DEHRADUN: Upbeat after sweeping the Assembly elections and keen to extend its footprints beyond the territorial limits of the national capital, the ruling Aam Aadmi Party (AAP) has set sights on electoral gains in faraway Uttarakhand. The Himalayan state is scheduled to go to polls in March 2022.
The buzz around its national ambitions started gaining ground after the Arvind Kejriwal-led party roared back to the hustings on the back of a resounding mandate. While the final tally put the AAP at a commanding 62 seats, the BJP, which was bidding to unseat the former from power, had to settle for just 8 seats.
The Congress failed to open its account, in a repeat of its dismal 2015 show.
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The AAP’s Uttarakhand unit on Wednesday declared that the party would field candidates from all 70 Assembly constituencies in the state. Rakesh Sinha, president of the AAP’s Uttarakhand unit, said, “Rampant corruption in every level of governance and administration has plagued the hill state since it was founded on November 9, 2000. It’s been two decades since Uttarakhand became a separate state and we still haven’t been able to provide basic amenities to the people. There are the ones the statehood was for. We will fight the elections on the promise of rooting out corruption.”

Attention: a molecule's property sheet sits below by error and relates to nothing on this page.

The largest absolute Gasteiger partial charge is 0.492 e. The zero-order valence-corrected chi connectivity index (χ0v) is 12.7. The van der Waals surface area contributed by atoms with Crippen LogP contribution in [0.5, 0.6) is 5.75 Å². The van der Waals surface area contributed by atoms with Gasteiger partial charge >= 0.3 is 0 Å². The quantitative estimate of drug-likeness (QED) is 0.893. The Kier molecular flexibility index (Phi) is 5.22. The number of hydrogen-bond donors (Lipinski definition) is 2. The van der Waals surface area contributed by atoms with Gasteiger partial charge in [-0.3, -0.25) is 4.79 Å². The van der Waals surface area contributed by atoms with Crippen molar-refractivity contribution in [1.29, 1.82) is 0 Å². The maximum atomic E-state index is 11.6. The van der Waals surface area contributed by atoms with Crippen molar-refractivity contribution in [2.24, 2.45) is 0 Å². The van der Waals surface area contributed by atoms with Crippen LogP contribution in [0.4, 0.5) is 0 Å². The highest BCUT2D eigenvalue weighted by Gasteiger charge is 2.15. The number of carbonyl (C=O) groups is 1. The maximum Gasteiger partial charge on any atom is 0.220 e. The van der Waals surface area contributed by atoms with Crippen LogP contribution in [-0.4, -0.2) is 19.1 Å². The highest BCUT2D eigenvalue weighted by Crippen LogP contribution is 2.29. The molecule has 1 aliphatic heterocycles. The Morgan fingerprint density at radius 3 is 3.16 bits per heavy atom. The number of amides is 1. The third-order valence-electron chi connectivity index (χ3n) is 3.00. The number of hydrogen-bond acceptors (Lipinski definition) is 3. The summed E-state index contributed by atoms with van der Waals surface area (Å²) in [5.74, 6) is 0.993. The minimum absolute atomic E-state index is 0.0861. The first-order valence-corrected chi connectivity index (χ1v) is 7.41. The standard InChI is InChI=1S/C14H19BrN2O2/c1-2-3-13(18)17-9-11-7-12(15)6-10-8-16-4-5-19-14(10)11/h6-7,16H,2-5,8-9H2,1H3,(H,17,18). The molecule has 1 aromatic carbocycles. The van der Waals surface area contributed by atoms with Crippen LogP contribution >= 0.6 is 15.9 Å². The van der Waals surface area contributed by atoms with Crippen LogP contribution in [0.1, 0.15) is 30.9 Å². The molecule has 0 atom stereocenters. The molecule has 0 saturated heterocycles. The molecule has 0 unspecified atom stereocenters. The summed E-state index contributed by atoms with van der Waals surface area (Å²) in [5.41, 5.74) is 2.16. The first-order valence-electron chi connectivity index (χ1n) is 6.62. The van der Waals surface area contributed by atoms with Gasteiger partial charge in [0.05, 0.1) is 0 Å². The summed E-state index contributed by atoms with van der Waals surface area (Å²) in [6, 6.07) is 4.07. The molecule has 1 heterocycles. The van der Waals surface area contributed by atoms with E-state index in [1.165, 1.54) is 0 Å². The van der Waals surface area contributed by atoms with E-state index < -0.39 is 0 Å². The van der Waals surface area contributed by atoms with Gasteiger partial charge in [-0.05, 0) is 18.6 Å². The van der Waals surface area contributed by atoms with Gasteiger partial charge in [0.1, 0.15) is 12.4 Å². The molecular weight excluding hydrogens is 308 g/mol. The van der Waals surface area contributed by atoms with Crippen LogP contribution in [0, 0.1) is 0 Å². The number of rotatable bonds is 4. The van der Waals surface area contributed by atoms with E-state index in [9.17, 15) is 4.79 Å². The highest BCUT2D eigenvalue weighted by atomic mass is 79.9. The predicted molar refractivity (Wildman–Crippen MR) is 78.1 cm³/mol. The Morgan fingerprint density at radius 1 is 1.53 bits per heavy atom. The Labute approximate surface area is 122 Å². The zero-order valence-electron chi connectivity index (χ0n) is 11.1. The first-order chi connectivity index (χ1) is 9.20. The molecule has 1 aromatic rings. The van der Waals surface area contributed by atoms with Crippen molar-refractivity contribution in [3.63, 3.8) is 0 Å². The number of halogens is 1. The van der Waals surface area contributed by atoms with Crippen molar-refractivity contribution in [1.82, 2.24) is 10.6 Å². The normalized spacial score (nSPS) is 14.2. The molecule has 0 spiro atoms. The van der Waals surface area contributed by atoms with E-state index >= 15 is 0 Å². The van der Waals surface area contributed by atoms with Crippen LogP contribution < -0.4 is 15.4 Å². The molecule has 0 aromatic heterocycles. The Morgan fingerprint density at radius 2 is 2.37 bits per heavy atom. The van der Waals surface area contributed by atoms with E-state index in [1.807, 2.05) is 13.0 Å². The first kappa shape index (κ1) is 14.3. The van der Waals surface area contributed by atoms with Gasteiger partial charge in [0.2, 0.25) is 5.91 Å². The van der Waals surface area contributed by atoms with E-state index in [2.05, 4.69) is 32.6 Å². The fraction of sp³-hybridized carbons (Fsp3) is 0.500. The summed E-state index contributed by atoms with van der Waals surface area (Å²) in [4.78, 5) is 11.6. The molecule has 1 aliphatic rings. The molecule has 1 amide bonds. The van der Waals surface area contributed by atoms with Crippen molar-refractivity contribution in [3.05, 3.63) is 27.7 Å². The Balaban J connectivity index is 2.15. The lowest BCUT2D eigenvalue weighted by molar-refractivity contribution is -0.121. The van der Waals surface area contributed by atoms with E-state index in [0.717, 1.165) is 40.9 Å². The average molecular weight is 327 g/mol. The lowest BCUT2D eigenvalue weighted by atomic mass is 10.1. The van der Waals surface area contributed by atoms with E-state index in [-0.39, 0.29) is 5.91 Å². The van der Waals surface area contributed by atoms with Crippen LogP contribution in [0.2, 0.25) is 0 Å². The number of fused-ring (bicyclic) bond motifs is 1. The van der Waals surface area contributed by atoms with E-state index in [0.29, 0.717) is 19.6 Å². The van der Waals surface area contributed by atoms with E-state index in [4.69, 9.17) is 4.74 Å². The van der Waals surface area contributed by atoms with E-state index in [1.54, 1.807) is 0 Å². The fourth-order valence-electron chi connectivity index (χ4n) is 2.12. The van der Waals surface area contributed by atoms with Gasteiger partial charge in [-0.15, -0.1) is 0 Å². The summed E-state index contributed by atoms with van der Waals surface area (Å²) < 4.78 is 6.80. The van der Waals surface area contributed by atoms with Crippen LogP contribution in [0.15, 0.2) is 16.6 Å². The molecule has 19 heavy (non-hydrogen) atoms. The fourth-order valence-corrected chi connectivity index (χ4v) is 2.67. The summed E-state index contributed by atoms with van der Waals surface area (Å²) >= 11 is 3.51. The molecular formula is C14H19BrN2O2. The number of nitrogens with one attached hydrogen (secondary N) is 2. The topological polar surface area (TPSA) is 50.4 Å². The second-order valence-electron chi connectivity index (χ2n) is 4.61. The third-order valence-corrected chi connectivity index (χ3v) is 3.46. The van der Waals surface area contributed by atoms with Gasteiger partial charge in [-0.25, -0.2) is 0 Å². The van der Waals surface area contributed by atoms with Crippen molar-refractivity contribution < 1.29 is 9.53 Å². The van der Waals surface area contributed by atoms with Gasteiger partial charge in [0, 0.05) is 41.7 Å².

The party said it would also replicate the public welfare initiatives of his Delhi unit, including free electricity and water supply, which are believed to have been central to the party’s Delhi sweep.
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It also announced the launch of a WhatsApp number to enable the people to stay in touch with the party. It also launched a membership drive on Tuesday, with an aim of gaining a foothold in all 13 districts of the state.
Hitting out at the BJP and Congress, which had been taking turns to holding the reins of the state since its inception, the AAP leaders accused the two parties of robbing the state of its natural resources and putting it at risk of natural disasters.
Adhir Yadav, a Dehradun-based political commentator, termed the AAP’s move as an attempt to present a third alternative to the people.
“The AAP is trying to project itself as a third alternative, apart from the Congress and BJP. However, history is not on its side as the Uttarakhand Kranti Dal, a regional party, lost its hold of the state despite contributing significantly to the statehood movement,” Yadav said.